AT&T Pours $1B Into Global Network Buildout

AT&T announced Monday that it will invest US$1 billion in its global network in 2009 to better serve businesses in the U.S. and overseas.

The communications giant has invested more than $3 billion in its network since 2006.

The latest commitment is meant to add more data capacity to parts of the world where the fast growth of data usage has constrained existing networks.

“With today’s announcement, AT&T is making good on its commitment to provide companies with the network-driven capabilities and applications they need to successfully compete in a difficult economic environment,” said Ron Spears, president and CEO of AT&T Business Solutions.

AT&T stock was down 2.37 percent to $23.01 in mid-day trading Monday.

Investing for the Future

AT&T’s announcement comes just a few weeks after semiconductor giant Intel said it would invest $7 billion in its manufacturing facilities even as the year-long U.S. recession appears to be worsening.

“The reality is that, like Intel demonstrated earlier this month, the companies that can afford it are using this down market to position themselves for when the recovery occurs,” said Rob Enderle, principal analyst at the Enderle Group.

In AT&T’s case, voice traffic is falling off, so the nation’s No. 2 telecommunications company needs to position itself for emerging opportunities in data services, he told the E-Commerce Times.

“They’re investing in their own future,” Enderle said. “They’re showing they have a lot of confidence that they’re going to be around. You like to see that kind of confidence in a market like this.”

Increasing Capacity in Asia

The worldwide expansion of AT&T’s network will focus particularly on Asian markets such as China, India, the Philippines, Thailand and Malaysia. In North America, Mexico and Puerto Rico will also see increased network capacity.

Data traffic is expected to spike in places like Asia and India, because many corporations today are outsourcing various resources to those markets, Enderle said.

“The growth rate in data usage in Asia and India has put a huge amount of stress on the networks there,” he said.

In much the same vein, data traffic is expected to increase dramatically in Puerto Rico and Mexico due to the relatively low cost of labor in those countries, which, like India, makes them attractive places for outsourcing, Enderle said.

Leave a Comment

Please sign in to post or reply to a comment. New users create a free account.

E-commerce Times Channels

Science, Art Inspire Women in Tech Entrepreneurship

An unusual STEAM (science, technology, engineering, arts, and mathematics) concept combined with some fashion know-how sewn in is creating a unique brand of tech-based fashion entrepreneurship.

Svaha USA is a STEAM-themed clothing and accessories brand whose online store is changing the face of women’s and children’s apparel. Svaha celebrates women in all fields of endeavor and confronts gender stereotypes with bright, fun clothes to allow kids’ imaginations to soar.

Founder Jaya Iyer’s two-year-old daughter in 2015 desperately longed for some planet-themed clothing to fuel her dreams of flying to space as an astronaut. But nothing space-related in clothing departments existed.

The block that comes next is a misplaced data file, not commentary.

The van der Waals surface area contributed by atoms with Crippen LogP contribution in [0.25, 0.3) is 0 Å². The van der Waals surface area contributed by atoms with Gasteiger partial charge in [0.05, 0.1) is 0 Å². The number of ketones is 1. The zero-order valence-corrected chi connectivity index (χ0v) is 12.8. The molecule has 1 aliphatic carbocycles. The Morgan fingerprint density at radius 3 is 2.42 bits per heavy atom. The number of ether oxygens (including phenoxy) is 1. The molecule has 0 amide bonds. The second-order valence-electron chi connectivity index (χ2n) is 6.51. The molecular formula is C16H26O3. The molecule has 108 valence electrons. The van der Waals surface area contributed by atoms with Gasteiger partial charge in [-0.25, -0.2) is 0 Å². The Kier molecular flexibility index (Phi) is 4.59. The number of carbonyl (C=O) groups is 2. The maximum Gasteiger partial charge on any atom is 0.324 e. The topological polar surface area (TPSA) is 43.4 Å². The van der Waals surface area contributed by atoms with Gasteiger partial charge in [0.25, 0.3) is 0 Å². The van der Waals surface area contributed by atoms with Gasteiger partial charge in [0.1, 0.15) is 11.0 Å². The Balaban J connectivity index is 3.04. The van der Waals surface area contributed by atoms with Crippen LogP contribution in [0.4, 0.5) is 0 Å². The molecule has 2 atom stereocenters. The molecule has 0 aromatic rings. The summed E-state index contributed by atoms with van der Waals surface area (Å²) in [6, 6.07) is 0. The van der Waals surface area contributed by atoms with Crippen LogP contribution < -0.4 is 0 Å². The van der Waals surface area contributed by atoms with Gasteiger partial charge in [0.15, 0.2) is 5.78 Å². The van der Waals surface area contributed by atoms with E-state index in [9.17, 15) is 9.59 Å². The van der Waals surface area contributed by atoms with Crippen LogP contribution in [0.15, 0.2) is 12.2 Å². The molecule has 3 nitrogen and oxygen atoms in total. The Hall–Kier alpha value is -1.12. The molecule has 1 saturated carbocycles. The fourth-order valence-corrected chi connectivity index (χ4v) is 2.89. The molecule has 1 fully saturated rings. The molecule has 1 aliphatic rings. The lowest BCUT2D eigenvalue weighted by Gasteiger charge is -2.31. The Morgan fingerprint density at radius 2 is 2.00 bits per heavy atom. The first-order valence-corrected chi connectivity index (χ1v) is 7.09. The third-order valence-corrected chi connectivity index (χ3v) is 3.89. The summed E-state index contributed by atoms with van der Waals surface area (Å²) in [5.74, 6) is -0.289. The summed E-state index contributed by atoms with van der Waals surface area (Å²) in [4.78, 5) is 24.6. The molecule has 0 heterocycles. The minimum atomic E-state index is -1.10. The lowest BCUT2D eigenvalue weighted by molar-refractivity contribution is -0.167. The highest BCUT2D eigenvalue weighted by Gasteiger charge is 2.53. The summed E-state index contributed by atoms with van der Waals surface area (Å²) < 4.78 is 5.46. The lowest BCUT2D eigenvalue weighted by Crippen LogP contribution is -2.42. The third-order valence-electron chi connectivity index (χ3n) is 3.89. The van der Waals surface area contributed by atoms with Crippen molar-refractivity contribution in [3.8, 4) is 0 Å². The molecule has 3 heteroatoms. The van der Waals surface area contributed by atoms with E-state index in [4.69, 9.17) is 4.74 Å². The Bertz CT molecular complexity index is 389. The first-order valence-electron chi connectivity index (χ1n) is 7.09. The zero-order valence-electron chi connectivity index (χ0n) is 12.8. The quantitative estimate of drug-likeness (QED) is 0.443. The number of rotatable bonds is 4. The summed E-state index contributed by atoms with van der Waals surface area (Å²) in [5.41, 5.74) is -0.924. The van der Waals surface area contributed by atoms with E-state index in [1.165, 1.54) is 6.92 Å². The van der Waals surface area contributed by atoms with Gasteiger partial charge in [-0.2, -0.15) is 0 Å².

Iyer used her knowledge of fashion merchandising to create a specialized clothing brand designed for her STEAM-themed assortment that defied gender stereotypes. Those efforts resulted in her growing one of the most successful STEAM fashion brands for kids and adults in the world.

“I wanted to encourage my daughter’s passion and other girls with similar interests in the best way I knew how — with clothes! I realized there was a missed market for kids who like things that are not gender traditional,” Iyer told TechNewsWorld.

The Difference an ‘A’ Makes

Jaya Iyer, founder of Svaha USA, and daughter Svaha
Jaya Iyer, founder of Svaha USA, and daughter Svaha, the company’s namesake. Jaya moved to the U.S. from India with nothing but a backpack and ambition. She earned a doctoral degree in Fashion Merchandising from Iowa State University, taught fashion buying, and wrote a textbook on fashion in emerging markets that is now used in universities.

In doing so, Iyer stitched together a connection that fosters academic STEM (science, technology, engineering, and mathematics) studies to a previously ignored recognition of the role art and humanities play.

“I believe that there is no STEM without the A [art]. Art is a part of science, technology, engineering, and even math.”

One of her biggest hurdles was being able to make the clothing designs technically accurate. But working with women who are in the field has helped her overcome this hurdle.

“We are now working on getting our products in front of more women so they can also wear these dresses and show off their love for tech-themed clothing,” Iyer said.

From Dreams to Reality

Today, only about 25% of computer scientists and 15% of engineers are women, according to data from the U.S. Census Bureau. Iyer hopes to change that situation with her fashion lineup. Very responsive to customer suggestions, she developed some 95% of the designs from customers’ inputs.

“Our customers absolutely love our products! Teachers love to wear our clothing when they are teaching the concept represented in the design of our clothing. Professionals love to wear them to work and to various conferences. We have a very loyal customer base who come back to buy our products on a regular basis,” offered Iyer.

STEAM influencer Dr. Arlyne Simon is a biomedical engineer who invented a blood test that detects when cancer patients reject a bone marrow transplant. She is also the founder of Abby Invents, a multicultural children’s products company that helps to inspire young inventors.